I’ll admit that these doggie drop cookies don’t have exactly the same texture as their traditional “people cookie” counterparts, but my taste-tester gave them an enthusiastic two paws up anyway. I would describe the consistency as slightly rubbery, but the crunchiness of the oats provides a nice textural contrast to the sponginess, and Pacey gobbled them right up.
Grains were not an original part of the canine diet. Dogs, who are natural carnivores, only started eating grains when we humans started feeding them to our domesticated pets. Today, grains are a common ingredient in most commercial dog foods and biscuits. If you’re going to feed grains to your dog (which many of us already do), oats are an excellent choice. Oats contain less gluten than wheat flours, so they are generally tolerated very well by dogs’ digestive systems. Oats have significant nutritional value as well. They are high in protein and are also a source of iron, magnesium, silicon, and B vitamins. Oats are also believed to calm the nervous system (of dogs as well as people), so they can be especially beneficial to anxious dogs.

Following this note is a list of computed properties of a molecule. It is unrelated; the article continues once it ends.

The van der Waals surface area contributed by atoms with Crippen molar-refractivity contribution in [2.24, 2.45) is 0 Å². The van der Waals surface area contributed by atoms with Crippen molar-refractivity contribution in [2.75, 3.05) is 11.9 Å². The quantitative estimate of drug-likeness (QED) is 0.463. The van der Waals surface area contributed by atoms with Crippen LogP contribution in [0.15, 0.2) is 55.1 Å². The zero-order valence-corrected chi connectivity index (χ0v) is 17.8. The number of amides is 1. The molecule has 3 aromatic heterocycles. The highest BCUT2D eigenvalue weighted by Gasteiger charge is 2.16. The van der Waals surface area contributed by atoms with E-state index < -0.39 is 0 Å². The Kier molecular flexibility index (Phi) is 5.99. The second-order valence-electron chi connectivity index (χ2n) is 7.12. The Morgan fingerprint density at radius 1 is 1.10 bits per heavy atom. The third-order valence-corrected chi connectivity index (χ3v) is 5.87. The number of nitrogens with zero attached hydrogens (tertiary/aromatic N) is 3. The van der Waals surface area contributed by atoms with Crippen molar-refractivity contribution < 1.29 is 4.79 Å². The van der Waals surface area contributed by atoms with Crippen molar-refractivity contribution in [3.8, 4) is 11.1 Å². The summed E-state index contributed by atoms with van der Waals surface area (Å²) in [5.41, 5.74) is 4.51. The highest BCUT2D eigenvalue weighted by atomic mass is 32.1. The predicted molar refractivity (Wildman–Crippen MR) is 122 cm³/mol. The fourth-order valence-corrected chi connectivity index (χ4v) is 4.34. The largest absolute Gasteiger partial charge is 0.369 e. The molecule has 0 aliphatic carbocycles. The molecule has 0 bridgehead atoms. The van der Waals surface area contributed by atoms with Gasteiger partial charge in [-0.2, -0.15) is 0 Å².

Oats are a great source of soluble fiber. This has an up side and down side. The up side: oats are great for dogs that are getting up in years and are starting to have trouble with bowel regularity. The flip side: too much added fiber can cause diarrhea in dogs with more sensitive systems. If you’re concerned, just feed oatmeal very occasionally and keep an eye peeled for your dog’s response. (Note: unless your dog has some sort of allergy, the amount of oatmeal in these cookies should not pose a problem if they’re fed sparingly as a treat.)
I call for organic oats in this recipe simply because organically grown oats have a higher nutritive value than traditionally grown oats, but you can use the old fashioned kind if you’d like.